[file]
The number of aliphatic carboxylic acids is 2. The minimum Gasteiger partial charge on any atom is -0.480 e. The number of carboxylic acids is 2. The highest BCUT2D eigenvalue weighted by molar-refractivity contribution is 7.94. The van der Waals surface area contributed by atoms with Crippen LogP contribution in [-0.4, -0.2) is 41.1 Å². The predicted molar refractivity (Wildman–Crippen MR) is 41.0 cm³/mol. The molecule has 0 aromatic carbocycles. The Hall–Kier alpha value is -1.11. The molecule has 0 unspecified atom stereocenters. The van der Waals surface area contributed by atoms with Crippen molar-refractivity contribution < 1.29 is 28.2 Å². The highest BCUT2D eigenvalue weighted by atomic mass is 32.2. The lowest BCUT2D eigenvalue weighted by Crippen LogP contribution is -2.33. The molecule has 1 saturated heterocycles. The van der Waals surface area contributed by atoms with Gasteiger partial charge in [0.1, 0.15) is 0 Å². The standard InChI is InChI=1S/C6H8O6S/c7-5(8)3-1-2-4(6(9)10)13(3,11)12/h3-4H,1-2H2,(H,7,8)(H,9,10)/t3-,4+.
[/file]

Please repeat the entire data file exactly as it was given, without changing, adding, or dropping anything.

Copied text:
The number of aliphatic carboxylic acids is 2. The minimum Gasteiger partial charge on any atom is -0.480 e. The number of carboxylic acids is 2. The highest BCUT2D eigenvalue weighted by molar-refractivity contribution is 7.94. The van der Waals surface area contributed by atoms with Crippen LogP contribution in [-0.4, -0.2) is 41.1 Å². The predicted molar refractivity (Wildman–Crippen MR) is 41.0 cm³/mol. The molecule has 0 aromatic carbocycles. The Hall–Kier alpha value is -1.11. The molecule has 0 unspecified atom stereocenters. The van der Waals surface area contributed by atoms with Crippen molar-refractivity contribution < 1.29 is 28.2 Å². The highest BCUT2D eigenvalue weighted by atomic mass is 32.2. The lowest BCUT2D eigenvalue weighted by Crippen LogP contribution is -2.33. The molecule has 1 saturated heterocycles. The van der Waals surface area contributed by atoms with Gasteiger partial charge in [0.1, 0.15) is 0 Å². The standard InChI is InChI=1S/C6H8O6S/c7-5(8)3-1-2-4(6(9)10)13(3,11)12/h3-4H,1-2H2,(H,7,8)(H,9,10)/t3-,4+.